by Sarah Shilhavy
Health Impact News

Aside from using coconut oil as a basic cooking oil for all different types of stovetop cooking methods, this oil is also suitable for baking. Coconut oil can be used in two main ways for baking: as a natural non-sticking agent, and as a baking fat (such as shortening, butter, and other oils).

Coconut Oil As a Non-Stick Product

Coconut oil can and should replace all of your non-stick cooking sprays. The reason being, cooking sprays are heavily laden with highly processed and nonfood ingredients, which you can read about here.

For general use, (you can use a pastry brush or your fingers) spread a very thin layer of coconut oil to coat your baking dish before using. The amount needed will vary depending on what is being made. Generally, the recipes will indicate how well greased the baking dish or pan will need to be.

If more insurance is needed for the baked goods not sticking to baking dishes, try the flour method: after the baking vessel has been greased, add 1 tablespoon of the flour of your choice and “dust” the entire dish by swirling and tapping until the flour has coated the entire surface. Tap out the excess flour and proceed as usual. This method is most often used for batter-based recipes with a high tendency to stick, such as cakes and quick breads.

Coconut Oil as a Baking Fat

Another way to use coconut oil in baking is as a shortening or additional butter-like flavoring. Examples would be:

  • Pie crust and flakey pastries calling for shortening: cold coconut oil
  • Melted & softened butter: swap out some butter for coconut oil to add coconut flavor
  • Infuse coconut oil with flavors such as garlic, herbs, or spices and brush onto baked goods before or after baking for extra flavor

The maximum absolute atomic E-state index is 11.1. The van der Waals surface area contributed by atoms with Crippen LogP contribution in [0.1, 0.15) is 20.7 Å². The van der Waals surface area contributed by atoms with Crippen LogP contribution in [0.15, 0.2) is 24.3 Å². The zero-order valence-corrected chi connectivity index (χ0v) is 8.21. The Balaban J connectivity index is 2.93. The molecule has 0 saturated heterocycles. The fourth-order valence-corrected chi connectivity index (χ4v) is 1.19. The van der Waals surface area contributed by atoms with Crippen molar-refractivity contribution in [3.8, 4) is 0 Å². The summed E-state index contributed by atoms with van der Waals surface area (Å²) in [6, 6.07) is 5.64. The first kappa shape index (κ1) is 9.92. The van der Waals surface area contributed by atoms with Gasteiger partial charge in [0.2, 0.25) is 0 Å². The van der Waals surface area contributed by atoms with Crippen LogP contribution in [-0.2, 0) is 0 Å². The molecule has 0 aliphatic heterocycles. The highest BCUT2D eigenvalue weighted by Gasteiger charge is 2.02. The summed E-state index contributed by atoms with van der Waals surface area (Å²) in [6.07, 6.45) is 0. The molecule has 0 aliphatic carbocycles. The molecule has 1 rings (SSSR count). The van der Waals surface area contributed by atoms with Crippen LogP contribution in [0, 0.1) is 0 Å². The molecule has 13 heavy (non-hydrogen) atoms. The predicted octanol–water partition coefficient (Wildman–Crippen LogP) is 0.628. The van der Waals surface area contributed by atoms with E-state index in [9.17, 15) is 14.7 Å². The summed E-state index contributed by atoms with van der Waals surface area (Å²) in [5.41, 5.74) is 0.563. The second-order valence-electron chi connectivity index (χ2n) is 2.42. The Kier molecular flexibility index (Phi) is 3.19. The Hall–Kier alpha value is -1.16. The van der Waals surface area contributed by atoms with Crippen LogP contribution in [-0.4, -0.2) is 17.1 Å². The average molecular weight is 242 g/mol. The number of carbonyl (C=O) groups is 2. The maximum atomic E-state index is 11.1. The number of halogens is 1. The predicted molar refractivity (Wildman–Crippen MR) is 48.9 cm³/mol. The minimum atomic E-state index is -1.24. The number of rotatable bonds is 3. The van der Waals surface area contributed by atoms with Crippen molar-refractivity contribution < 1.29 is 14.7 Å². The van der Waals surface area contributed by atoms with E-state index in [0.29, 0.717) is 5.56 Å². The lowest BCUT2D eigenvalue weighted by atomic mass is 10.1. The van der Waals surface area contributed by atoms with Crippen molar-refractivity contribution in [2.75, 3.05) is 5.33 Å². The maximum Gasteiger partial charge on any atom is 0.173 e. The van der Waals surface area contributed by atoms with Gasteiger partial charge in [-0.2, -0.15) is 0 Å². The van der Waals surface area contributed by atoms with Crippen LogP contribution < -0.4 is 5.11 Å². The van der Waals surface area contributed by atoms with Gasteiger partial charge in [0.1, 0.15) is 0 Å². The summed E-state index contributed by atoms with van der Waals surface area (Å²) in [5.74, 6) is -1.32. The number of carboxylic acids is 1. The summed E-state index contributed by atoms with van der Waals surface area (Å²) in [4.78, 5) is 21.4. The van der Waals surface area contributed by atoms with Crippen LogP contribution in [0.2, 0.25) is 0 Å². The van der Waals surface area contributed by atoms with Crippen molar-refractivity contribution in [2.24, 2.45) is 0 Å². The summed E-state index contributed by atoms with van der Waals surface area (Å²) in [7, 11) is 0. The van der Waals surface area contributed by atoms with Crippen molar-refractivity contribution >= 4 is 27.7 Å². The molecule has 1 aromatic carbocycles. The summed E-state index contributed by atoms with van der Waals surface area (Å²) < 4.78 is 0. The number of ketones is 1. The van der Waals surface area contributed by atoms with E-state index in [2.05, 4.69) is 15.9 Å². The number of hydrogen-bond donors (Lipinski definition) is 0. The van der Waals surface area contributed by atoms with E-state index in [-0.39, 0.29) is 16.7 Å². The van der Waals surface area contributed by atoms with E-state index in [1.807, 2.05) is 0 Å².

• Use coconut oil as the main fat in crumb toppings

If you are allergic to dairy, coconut oil can also act as a decent butter substitute. But if you’re not allergic to dairy, just eat butter. Butter is good. Swapping out butter for coconut oil is fairly straightforward for most recipes.

The main issue in the butter and coconut oil swap would be the fact that butter is a “water-in-oil emulsion” and is made up of butterfat, milk proteins and water. Coconut oil at the most will have a .1% total amount of H2O, and thus the way these two fats act in many recipes will vary. In order to mimic a more butter-like quality, try adding 1/2-1 teaspoon of water per 1/2 cup of coconut oil used in any recipe that usually requires butter.

If you think avoiding suspicious non-food ingredients and experimenting with a new, fun ingredient in baked goods sounds like a good idea, give coconut oil a try. Whether you use it in baking as a natural non-stick product or as a shortening and/or flavoring, coconut oil is an easy and very versatile product to use.

Give the recipes below a try to see and taste for yourself how well coconut oil can work in baked goods.

Wholesome Honey Cookies



Servings: 3 dozen
Preparation Time: 25 minutes total

Preheat oven to 375 degrees ºF.

Combine virgin coconut oil and honey. Stir in eggs and milk.

Sift together the flours, baking powder, baking soda, salt, cinnamon and nutmeg. Combine flour mixture with honey mixture.

Place by teaspoonfuls on a greased baking sheet. Bake 12 minutes (or until golden brown underneath cookie). Allow to cool before serving.

Coconut Oil Pie Crust



This makes a delicious, flakey pastry and I have had many favorable comments on it.

  • 3/4 cup fat (1/2 solid coconut oil and 1/2 butter or all coconut oil)
  • 2 cups organic unbleached all purpose flour
  • 1 teaspoon salt
  • 3 – 4 tablespoons ice cold water

Cut the coconut oil and butter into the flour and salt with pastry blender or two knives. Add the water 1 tablespoon at a time and mix well.

Roll out on floured board. Pastry is very tender and may be partially rolled around rolling pin for ease of picking up to place in pie pan.


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